Supersize captions are often most riveting as an expression of so-called realness, lending heft and credibility and to a medium long sniffed at as visual froth.
“Ultimately, users are deeper than the glossy or like-for-like images that pervade their feeds,” said Clare Acheson, a branding strategist with Trout Creative Thinking, an advertising agency in Melbourne, Australia.
“An image may first spark their curiosity, and then they seek to discover context,” Ms. Acheson said, “whether that be a news-based narrative, op-ed commentary or a personal account of an experience that tells a fuller story and explains the ‘why’ behind the image.”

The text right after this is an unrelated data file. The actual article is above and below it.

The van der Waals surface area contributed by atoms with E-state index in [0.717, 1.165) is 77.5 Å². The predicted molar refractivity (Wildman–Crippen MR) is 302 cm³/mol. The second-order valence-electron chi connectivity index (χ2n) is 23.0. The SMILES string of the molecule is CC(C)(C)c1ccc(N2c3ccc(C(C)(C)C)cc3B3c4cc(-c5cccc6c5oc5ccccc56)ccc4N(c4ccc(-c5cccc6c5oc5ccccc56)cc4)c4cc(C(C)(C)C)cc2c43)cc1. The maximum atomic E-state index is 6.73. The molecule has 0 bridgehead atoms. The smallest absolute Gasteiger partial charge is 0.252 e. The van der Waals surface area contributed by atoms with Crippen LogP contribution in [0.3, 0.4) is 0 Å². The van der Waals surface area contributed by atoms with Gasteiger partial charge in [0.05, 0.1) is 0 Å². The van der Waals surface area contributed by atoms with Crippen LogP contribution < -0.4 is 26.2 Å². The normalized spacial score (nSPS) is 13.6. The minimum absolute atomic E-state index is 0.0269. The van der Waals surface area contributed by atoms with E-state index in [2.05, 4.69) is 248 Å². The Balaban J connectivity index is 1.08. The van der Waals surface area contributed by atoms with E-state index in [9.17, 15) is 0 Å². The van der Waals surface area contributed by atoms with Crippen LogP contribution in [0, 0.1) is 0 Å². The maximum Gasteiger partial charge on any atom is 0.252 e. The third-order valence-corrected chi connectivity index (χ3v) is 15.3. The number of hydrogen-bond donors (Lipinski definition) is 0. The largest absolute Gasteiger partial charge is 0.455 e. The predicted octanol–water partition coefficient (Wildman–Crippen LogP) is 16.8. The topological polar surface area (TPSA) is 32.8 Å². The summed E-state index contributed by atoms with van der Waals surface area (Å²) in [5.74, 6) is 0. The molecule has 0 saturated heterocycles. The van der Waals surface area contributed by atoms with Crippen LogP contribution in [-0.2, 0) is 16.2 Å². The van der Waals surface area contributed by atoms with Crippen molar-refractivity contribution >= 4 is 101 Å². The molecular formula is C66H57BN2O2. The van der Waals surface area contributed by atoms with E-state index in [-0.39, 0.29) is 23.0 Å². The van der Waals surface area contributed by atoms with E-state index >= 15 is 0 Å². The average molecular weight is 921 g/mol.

Long captions can be purely descriptive. On @ZoeBakes, Zoe Francois details the inspiration behind her candied confections. While creating her rose-decorated almond Bundt cake, “My head was flooded with images of the red carpet dresses at the Oscars; Vintage Easter Bonnets and Bridal Showers,” she wrote. “That’s a lot of pressure for one little cake.”
The messages can also be a call to action. In a recent post, Amani Al-Khatahtbeh, an outspoken advocate for Muslim women, huffs: “The amount of wallah bros that use ‘You’re my sister in Islam !!!!’ to justify their entitlement to harass women they don’t even know about the way they dress,” adding an admonitory, “Sheesh do better, please, Brothers!”